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20

Angels are spiritual, not physical, so they don't have a physical appearance. They can, however appear physically in a sort of "disguise", like when the 3 angels came to Abraham disguised as men.


13

The discussion is in the Talmud Sanhedrin 22a. The background is the disagreement among the Rabbis if the Torah was originally in Ivri or Ashuri. The Talmud says that according to the view that it was in Ivri, Ashuri script was first seen when the Angel wrote it on the wall, thus the Jews were not familiar with it - this is why they couldn't read it. ...


10

The painting is called Eine Streitfrage aus dem Talmud (A Talmudic Dispute) by Carl Schleicher. It was painted sometime during the 19th Century in Germany. Here are some other works by him. I could not find much about him on English webpages, but here is a Wikipedia article in Spanish.


8

I have never seen one :) But our Rabbis have told us of at least one characteristic of Angels is that they appear to have one straight foot. The relevance to our daily lives is that when praying the Amidah prayer we are instructed to stand with our legs together in order to resemble Angels. The source for this can be found in the code of Jewish Law A quote ...


8

First, the permission to paint or sculpt is not related to whether we can eat the animal. Some animals are treated more strictly: humans ,eagle, lion and bull. There are differences between representation in relief (3 dimensions) and flat (2 dimensions), and between whether there is a possibility that idolatry might be involved or not e.g. when the ...


7

This illustration appeared on a number of texts from the period: it was the printers' mark of the Bragadini brothers, who for a time (and together with Bomberg) held a virtual monopoly on the publication of Jewish books in Venice. As to whether or not you consider it halakhically sound, bear in mind that (like Bomberg) they weren't Jewish. That same ...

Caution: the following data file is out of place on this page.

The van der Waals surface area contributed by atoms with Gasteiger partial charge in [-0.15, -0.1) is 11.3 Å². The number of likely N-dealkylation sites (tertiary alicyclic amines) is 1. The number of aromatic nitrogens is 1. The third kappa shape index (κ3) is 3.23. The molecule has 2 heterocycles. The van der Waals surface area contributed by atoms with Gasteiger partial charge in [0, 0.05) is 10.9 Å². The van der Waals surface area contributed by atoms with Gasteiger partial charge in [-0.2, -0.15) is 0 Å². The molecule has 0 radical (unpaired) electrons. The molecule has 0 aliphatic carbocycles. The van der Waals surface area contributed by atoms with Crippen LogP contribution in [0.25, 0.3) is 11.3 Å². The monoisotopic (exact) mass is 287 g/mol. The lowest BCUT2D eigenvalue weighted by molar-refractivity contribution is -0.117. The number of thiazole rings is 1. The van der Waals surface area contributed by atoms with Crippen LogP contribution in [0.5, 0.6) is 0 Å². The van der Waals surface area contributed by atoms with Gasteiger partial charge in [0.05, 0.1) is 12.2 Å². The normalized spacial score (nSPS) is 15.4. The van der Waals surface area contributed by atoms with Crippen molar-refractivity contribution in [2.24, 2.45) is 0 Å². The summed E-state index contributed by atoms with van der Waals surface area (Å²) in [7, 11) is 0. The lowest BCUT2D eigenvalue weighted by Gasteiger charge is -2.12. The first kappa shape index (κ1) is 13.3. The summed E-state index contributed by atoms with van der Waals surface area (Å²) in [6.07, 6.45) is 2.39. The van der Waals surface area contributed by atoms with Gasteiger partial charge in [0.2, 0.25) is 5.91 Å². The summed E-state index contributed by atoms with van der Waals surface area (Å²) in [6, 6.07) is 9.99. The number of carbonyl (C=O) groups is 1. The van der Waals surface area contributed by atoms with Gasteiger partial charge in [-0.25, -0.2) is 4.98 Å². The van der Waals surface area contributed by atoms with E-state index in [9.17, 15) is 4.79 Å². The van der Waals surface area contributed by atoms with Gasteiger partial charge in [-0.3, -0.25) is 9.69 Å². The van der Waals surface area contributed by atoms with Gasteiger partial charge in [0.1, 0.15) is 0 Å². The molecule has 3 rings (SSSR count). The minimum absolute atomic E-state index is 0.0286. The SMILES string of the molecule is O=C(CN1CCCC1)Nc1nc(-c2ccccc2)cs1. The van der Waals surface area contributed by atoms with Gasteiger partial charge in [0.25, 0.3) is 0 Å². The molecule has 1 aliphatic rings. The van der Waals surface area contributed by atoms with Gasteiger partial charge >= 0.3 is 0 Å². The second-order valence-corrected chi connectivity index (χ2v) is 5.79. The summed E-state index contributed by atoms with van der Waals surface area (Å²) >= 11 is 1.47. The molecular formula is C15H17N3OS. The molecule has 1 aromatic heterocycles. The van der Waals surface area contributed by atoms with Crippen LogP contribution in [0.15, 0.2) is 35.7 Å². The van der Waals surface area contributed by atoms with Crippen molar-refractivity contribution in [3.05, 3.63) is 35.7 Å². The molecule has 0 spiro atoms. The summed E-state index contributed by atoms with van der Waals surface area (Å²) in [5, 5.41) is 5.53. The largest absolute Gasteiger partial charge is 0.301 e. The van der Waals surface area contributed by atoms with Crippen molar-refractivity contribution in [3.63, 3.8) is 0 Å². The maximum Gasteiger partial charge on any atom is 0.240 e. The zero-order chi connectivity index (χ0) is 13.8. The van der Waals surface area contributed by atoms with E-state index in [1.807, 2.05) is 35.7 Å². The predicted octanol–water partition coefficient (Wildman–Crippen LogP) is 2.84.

6

Rabbeinu Nissim, when discussing the law surrounding the depiction of angels, describes them as appearing in visions of prophecy as אדם שיש לו כנפים‏, a person who has wings. I have found other descriptions of angels in the Talmud. Before I mention them, I want to stress that while the Sages' words seem to describe some angels in a certain way, there ...


6

Shabbos laws can be very complicated and many activities that might seem innocent enough superficially can be potentially problematic, at a Rabbinic (d'rabanan), or even at a biblical level (d'orayta), which is why it is important to discuss potential activites first with a competent halachic authority. That said, there are e.g. prohibitions on creating ...


5

Maimonides Hil' Avodas Kochavim Ch. 3:10-11: prohibits drawing angels and heavenly bodies, and allows humans two-dimensionally, and other living things even when they are sculptures. the Kesef Mishnah there says that Maimonides is of the opinion that the only exception that can be made is for pedagogical purposes. He also says that Rabbi Isaac Alfasi ...


5

Tzitz Eliezer 9:44:2 says he was asked regarding the flag of Yisaschar, however it is not a question as it was done Al Pi Hadibur - through the word of Hashem.


5